“For the longest time, for the last two and a half years, one of my biggest aims was to qualify for the Olympics. To have an Indonesian player represented at golf in the Olympics was the ultimate goal,” he says.
“This year we were coming down to the final stretch in the run up to Tokyo, I was on track to qualify and that’s why I was so excited I was playing well, but then obviously things changed, and now I will prepare for the tournaments I need to play in order to qualify for next year.”
There is no doubt that there is now huge cause for optimism for Masrin – thanks to his new found form and fine performances.
That has not always been the case over the past few years.
“There are a lot of struggles in golf, from the mental side, to the physical side, to the golf swing,” he says.
“There was a time in 2017 when I was playing really poorly, and I thought about quitting golf and I thought about what my options were. But when I first started playing professionally, I said I would give myself three to five years to see if professional golf was a stable career for myself and I have stayed true to that.
“Golf is a tough sport to be in as it is so uncertain. From week to week, it’s tough as you don’t know if you will have 10 weeks of missed cuts, with 10 weeks of spending money without making money, or you win one event and everything changes.”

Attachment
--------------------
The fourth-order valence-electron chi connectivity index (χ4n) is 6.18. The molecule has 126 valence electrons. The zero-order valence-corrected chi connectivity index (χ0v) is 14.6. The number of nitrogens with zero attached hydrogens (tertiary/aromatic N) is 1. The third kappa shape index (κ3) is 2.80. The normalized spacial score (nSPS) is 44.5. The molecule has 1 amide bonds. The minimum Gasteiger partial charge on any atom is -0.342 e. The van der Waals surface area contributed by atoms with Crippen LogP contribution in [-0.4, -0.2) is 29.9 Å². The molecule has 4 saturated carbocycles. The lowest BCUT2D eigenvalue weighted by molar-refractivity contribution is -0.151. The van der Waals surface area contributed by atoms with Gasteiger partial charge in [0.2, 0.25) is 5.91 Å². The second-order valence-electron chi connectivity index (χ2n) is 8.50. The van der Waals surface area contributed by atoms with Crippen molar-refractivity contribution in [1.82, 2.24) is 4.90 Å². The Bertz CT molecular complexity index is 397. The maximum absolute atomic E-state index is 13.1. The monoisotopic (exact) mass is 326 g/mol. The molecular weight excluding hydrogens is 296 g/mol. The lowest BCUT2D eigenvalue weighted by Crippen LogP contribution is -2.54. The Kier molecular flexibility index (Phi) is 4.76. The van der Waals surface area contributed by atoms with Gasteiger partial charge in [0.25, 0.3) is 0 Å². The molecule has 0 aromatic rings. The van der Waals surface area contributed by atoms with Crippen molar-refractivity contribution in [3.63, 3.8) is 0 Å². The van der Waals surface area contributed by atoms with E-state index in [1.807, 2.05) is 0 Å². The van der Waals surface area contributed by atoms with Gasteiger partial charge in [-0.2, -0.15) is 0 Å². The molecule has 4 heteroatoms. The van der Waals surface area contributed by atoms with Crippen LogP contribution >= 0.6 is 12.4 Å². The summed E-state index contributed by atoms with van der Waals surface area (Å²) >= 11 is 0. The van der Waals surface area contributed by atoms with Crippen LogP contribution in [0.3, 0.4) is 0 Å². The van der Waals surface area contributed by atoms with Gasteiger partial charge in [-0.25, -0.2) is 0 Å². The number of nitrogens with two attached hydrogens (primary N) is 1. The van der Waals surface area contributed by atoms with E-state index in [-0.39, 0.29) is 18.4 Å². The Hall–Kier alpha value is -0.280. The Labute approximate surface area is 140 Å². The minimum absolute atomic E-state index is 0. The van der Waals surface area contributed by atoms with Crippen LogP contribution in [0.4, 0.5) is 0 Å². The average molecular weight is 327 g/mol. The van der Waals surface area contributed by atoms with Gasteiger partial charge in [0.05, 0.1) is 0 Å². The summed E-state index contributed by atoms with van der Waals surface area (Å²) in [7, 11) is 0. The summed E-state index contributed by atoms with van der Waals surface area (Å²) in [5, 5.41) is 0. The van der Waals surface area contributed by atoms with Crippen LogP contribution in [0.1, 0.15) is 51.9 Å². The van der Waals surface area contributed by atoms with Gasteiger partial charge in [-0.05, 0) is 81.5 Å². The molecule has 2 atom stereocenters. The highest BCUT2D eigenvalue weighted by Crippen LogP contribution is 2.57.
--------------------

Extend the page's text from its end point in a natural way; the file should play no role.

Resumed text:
As well as Teddy Harmidy – a former Indonesian national player, who played with American star David Duval on the Georgia Tech golf team in the United States – playing an important role in his success, a more holistic approach has also been key.
“What I have done well, the last year and a half, is I have started to focus on the statistics more. I have broken it down into more of the technical side, not of the swing, but the numbers of what needs to be focused on. I think I have a very good idea of what my strengths are and what my weaknesses are. I have been able to focus on those areas over the past 18 months.”
The analytical strategy has clearly worked and with a Masters degree imminent, he will be more applied than ever when the region once again opens up to tournament golf.